Here’s the Thing

“Here’s the thing though, Erma. I’m tired.”

“Sylvia, that is a Wednesday whine not Wednesday wisdom.”

“Here’s the thing though, Erma. I don’t care.”

“Sylvia, that is a lie. Couldn’t be further from the truth.”

“Erma, well it could but okay. Here’s the thing. Really, this is the thing…”

“Sylvia, before you go on, let’s just say that there is no one thing. Not a single, damn thing…ever.”

“Erma, there it is. That is exactly the thing.”

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Here’s the thing about people with good hearts:

They give you excuses when you don’t explain yourself. They accept the apologies you don’t give. They see the best in you. They always lift you up, even if that means putting their own priorities aside. They will never be too “busy” for you. They make time, even when you don’t. And you wonder why they’re the most sensitive people, the most caring people, why they are willing to give so much of themselves with no expectation in return. You wonder why their existence is not so essential to your well-being. It’s because they don’t make you work hard for the attention they give you. They accept the love they think they deserve- and you accepted the love you think you’re entitled to. Don’t take them for granted. Fear the day when a good heart gives up on you. Our skies don’t become grey out of nowhere, our sunshine does not allow the darkness to take over for no reason. A heart does not turn cold unless it’s been treated with coldness for a while.~Najwa Zebian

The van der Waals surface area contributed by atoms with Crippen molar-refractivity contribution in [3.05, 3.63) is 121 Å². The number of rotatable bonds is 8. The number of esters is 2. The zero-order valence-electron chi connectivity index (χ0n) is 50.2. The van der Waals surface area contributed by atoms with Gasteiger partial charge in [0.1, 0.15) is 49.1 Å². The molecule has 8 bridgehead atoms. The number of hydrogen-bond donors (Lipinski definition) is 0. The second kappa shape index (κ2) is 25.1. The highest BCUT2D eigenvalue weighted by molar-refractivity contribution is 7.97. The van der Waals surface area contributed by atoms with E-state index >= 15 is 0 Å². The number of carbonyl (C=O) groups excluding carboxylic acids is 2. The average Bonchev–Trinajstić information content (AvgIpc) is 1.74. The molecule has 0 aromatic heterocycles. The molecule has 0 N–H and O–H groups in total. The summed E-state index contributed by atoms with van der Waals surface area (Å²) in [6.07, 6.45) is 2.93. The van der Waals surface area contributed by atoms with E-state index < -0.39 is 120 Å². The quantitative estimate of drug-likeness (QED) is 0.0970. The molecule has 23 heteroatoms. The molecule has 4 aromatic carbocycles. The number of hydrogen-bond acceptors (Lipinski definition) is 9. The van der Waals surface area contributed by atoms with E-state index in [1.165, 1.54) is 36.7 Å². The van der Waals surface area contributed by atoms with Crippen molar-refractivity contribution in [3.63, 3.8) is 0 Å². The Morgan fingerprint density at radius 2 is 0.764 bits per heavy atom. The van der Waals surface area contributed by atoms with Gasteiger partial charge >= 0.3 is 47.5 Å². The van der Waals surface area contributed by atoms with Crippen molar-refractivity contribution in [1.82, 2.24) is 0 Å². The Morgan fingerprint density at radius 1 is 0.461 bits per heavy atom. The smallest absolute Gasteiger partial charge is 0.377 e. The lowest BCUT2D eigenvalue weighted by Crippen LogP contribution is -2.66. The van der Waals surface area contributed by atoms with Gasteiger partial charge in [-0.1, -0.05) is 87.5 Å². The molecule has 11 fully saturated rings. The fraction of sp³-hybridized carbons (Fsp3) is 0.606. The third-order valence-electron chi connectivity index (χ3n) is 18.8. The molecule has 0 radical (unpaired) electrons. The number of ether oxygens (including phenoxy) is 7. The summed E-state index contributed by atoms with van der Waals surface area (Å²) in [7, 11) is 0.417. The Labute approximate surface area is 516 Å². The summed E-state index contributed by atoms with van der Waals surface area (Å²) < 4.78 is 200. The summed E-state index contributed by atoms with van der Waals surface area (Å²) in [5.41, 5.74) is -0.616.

Living and Lying in State

Routine. Wake up. Make coffee. Tend to dog. Drink coffee. Walk dog. Household chores. Write. Shower. Write. Periodic glimpses of social media. More chores or errands. Etc., etc., etc. Wait, Jeopardy. “This is Jeopardy.” (Oh no, Alex Trebek passed.)

Coffee and conversation with a friend. Lunch with a friend. Walk or ride the bike. Dinner or drinks with a friend. Shopping with a friend. Or maybe all of the aforementioned absolutely solo because you don’t wish to inflict you on anyone else. Read a really good book.

Wake up next to the person you love. Wake up next to a person who makes you feel loved. Wake up and laugh with a person who makes you laugh. Spend the day with someone special who gets you, makes you feel alive, and who makes you laugh, cry, and feel all your feelings without shame, guilt, or a need to apologize. (Okay, this part might be a dream, but it could be true–especially if you ever recognize that you are the person you need to love; you are the person who makes you laugh; you are the person who gives yourself permission to feel all of your feelings.)

Read everything you have written thus far and resist the urge to scrap it.

Do all of the above every God damn day of the week and realize that this is your life, but it doesn’t have to be.

Write about how God damn grateful you are to be here.

Now, think. Are you living or lying in state or in a state?

Sylvia and Erma, where are you today?

Life Outside of the Box

Erma: Start thinking big. Think outside of the box.

Sylvia: I’m tired of moves and change and being ordinary. I don’t need genius, but above-average would be just fine. Perfect, even, for now.